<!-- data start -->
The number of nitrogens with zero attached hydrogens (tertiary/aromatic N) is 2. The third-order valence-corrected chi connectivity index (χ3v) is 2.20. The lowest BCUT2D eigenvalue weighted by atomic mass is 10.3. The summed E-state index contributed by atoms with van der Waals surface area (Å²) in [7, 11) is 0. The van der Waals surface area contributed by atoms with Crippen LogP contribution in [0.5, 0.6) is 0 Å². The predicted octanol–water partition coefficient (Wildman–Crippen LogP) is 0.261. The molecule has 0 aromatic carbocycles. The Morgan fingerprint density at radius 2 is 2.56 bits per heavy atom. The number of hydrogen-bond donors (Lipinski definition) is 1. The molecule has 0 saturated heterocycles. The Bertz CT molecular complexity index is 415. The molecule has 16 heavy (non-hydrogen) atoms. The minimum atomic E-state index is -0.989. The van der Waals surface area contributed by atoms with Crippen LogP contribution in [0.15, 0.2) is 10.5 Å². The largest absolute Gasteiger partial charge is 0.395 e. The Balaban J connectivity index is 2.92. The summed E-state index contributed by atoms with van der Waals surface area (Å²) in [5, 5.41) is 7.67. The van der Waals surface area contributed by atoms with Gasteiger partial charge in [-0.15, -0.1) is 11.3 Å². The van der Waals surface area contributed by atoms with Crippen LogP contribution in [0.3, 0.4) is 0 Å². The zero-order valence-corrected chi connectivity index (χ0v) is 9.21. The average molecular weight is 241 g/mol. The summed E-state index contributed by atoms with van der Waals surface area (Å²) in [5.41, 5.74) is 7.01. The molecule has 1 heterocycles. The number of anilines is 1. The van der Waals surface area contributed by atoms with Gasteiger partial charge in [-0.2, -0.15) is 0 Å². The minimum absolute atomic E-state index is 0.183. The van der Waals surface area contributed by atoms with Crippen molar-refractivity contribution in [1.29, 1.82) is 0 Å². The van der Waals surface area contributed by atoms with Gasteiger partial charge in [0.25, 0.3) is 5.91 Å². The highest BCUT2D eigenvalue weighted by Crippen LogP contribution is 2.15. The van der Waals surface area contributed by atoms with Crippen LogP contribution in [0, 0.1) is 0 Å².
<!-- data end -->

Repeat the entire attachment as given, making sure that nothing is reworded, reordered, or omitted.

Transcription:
The number of nitrogens with zero attached hydrogens (tertiary/aromatic N) is 2. The third-order valence-corrected chi connectivity index (χ3v) is 2.20. The lowest BCUT2D eigenvalue weighted by atomic mass is 10.3. The summed E-state index contributed by atoms with van der Waals surface area (Å²) in [7, 11) is 0. The van der Waals surface area contributed by atoms with Crippen LogP contribution in [0.5, 0.6) is 0 Å². The predicted octanol–water partition coefficient (Wildman–Crippen LogP) is 0.261. The molecule has 0 aromatic carbocycles. The Morgan fingerprint density at radius 2 is 2.56 bits per heavy atom. The number of hydrogen-bond donors (Lipinski definition) is 1. The molecule has 0 saturated heterocycles. The Bertz CT molecular complexity index is 415. The molecule has 16 heavy (non-hydrogen) atoms. The minimum atomic E-state index is -0.989. The van der Waals surface area contributed by atoms with Crippen LogP contribution in [0.15, 0.2) is 10.5 Å². The largest absolute Gasteiger partial charge is 0.395 e. The Balaban J connectivity index is 2.92. The summed E-state index contributed by atoms with van der Waals surface area (Å²) in [5, 5.41) is 7.67. The van der Waals surface area contributed by atoms with Gasteiger partial charge in [-0.15, -0.1) is 11.3 Å². The van der Waals surface area contributed by atoms with Crippen LogP contribution in [0.3, 0.4) is 0 Å². The zero-order valence-corrected chi connectivity index (χ0v) is 9.21. The average molecular weight is 241 g/mol. The summed E-state index contributed by atoms with van der Waals surface area (Å²) in [5.41, 5.74) is 7.01. The molecule has 1 heterocycles. The number of anilines is 1. The van der Waals surface area contributed by atoms with Gasteiger partial charge in [-0.2, -0.15) is 0 Å². The minimum absolute atomic E-state index is 0.183. The van der Waals surface area contributed by atoms with Crippen molar-refractivity contribution in [1.29, 1.82) is 0 Å². The van der Waals surface area contributed by atoms with Gasteiger partial charge in [0.25, 0.3) is 5.91 Å². The highest BCUT2D eigenvalue weighted by Crippen LogP contribution is 2.15. The van der Waals surface area contributed by atoms with Crippen LogP contribution in [0, 0.1) is 0 Å².